Rollercoaster of a Ride

Keep on going.

Age: 50

Diagnosis: Mal de débarquement

Where does one start? I first wrote this over a year ago when I just needed to try to work out how I was feeling when my symptoms were at their worst.

Life Changes

Life as we knew it ended when vestibular migraines and then Mal de Debarquement Syndrome (MdDS) began. It’s been a completely different world – one of no confidence, reliance, feeling scared, anxiety, exhaustion, overwhelmed, and palpitations and panics. There’s almost always that constant feeling of uncomfortableness inside my body. That’s in addition to the constant dizziness where my head feels like it’s on a boat and my legs don’t feel part of me, not to mention the anxiety and panics. The things I once took for granted are now a constant challenge – just walking, crossing the road, having a shower, shopping, going out with friends, or eating out. How do you even start to explain that to others? That’s why I write this. I have become just a shell of who I was.

This condition impacts all areas of my life – actually, what life? Most days it feels more like an existence, although some better days are creeping back thanks to my osteo. Good days are usually followed by a crash though. Some days it’s almost impossible to function and I have become embarrassed by the way I constantly feel. It becomes hard on partners and relationships also – I have a beautiful partner who has been with me all the way through the highs and lows but it’s hard for them to watch what’s happening. I’ve been lucky at the moment where my job has been understanding (and allowed me to work from home for now due to COVID-19), but I wasn’t so lucky in my previous job where my employer told me to “change my behavior” as I had taken some time off (after being admitted to hospital!). That in itself shattered me. Having said that, I still find I need that “safe space” in my working environment and going into the office was challenging & embarrassing when I felt so uneasy on my feet, held onto the walls and desk or had a panic attack.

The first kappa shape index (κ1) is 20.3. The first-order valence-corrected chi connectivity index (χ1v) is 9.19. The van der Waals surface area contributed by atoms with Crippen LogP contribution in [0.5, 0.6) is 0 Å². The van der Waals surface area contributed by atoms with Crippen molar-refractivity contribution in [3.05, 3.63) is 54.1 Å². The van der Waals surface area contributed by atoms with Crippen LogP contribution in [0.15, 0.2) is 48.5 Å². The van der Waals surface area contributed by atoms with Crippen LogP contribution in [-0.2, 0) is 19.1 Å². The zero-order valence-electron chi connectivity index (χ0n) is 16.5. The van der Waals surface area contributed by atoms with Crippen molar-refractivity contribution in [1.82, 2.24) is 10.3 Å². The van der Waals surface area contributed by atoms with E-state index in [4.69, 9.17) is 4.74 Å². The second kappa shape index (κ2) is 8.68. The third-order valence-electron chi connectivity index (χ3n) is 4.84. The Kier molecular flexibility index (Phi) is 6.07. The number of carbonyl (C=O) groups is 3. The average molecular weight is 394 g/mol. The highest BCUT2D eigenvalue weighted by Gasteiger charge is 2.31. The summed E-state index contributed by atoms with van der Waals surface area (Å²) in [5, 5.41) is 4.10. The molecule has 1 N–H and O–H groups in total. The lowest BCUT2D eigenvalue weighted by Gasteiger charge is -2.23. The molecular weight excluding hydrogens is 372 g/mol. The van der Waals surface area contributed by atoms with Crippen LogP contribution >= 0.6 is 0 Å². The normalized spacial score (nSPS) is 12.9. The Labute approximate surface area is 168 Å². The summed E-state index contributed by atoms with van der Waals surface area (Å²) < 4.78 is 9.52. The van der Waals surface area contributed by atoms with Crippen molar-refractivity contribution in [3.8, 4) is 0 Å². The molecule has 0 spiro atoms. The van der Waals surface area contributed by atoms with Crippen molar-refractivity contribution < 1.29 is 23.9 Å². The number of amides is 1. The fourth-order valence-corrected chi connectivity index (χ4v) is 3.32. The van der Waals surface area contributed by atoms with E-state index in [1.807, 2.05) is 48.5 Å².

Getting a Diagnosis

I first encountered intense dizziness about 4 years ago. I felt odd and a GP (who I had never seen before) called an ambulance to hospital – they put it down to high blood pressure. After a second ER stay about 6 weeks later, I started on the tests, neurologists, and medication roller coaster for the first time. My regular GP just dismissed the dizziness as anxiety (something I had no history of) & often made me feel like I was making it up. Yet these symptoms still continue now. The hospitals eventually gave me a diagnosis – vestibular migraines – and sent me on my merry way. Doctor Google became my best friend at that point as it was hard to get much help or information as to what that even meant. Google lead me to 2 things that have been my “information rock” with this journey – VeDA and Melbourne Headache Solutions.
I was glad when the symptoms seemed to ease after about 18 months and I started to resume a more “normal” life.